LOUISVILLE — If we still have electricity, most of us tune in for the television reports of a local meteorologist when severe weather threatens.
Cool, calm and collected, they broadcast with brevity news of pending thunderstorms, tornadoes and downpours. Amid radars and satellite images, we find some solace in their demeanor, as they seem attached to the situation yet safely separated from its repercussions.
But WLKY-TV Meteorologist Jared Heil knows a different story. While he’s a professional at forecasting the weather, Heil conceded he didn’t know how the day’s events would unfold when he was driving into work from Henryville on March 2, 2012.
Heil, 23, is a Henryville native and still lives on his family’s farm. That March 2 day wasn’t exactly like any other day, as Heil knew of the potential for severe weather in the area. He talked with his parents about the threat that morning, but admitted the conversation had a comfortable layer to it.
“I said, ‘There’s a good chance nothing will happen today’,” Heil said, though he added he warned his parents that the conditions could turn especially violent if severe weather did arrive in Southern Indiana.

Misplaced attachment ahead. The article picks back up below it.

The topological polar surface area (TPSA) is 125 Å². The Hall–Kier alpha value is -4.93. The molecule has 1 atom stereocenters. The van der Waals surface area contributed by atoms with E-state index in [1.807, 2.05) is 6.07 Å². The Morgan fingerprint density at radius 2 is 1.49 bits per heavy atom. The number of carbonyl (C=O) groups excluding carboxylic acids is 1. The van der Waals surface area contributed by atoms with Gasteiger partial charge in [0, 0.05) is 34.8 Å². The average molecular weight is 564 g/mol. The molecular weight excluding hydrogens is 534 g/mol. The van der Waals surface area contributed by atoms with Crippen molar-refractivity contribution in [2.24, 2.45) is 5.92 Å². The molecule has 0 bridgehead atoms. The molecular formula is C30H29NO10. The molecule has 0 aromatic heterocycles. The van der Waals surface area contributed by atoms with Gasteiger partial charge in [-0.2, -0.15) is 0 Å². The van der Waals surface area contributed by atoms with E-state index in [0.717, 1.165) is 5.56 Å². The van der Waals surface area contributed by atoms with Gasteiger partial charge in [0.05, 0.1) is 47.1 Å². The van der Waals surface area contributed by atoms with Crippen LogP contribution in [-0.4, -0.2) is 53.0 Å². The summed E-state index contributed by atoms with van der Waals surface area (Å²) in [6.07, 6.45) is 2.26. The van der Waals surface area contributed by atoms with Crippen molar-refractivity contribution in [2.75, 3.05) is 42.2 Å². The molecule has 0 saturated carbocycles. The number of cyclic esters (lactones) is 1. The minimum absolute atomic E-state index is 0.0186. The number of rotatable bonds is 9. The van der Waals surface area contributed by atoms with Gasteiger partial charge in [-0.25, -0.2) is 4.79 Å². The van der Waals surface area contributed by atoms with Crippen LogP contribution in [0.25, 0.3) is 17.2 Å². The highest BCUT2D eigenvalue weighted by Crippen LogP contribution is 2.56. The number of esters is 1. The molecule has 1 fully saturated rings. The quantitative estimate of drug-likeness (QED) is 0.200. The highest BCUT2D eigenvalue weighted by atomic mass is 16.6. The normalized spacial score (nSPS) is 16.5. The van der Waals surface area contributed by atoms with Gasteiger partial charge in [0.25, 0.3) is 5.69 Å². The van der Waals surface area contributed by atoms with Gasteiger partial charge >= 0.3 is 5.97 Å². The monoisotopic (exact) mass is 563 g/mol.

“Then I looked at them and said, ‘you know it’s not going to happen here’.”
Heil arrived at the WLKY studio in Louisville for work around noon last March 2. The staff meteorologists immediately began tracking a storm system that would eventually produce tornadoes in the Evansville area. At about 1:45 p.m., WLKY interrupted regular programming and meteorologists began broadcasting the path of the storm system live.
During such live coverage, Heil rotates responsibilities between on-air forecasting and behind-the-scenes storm tracking. As he plotted where the system was likely to travel, he eerily realized Henryville was right in the storm’s path.
“I called Mom and Dad and said ‘this thing is headed right for you’,” Heil said.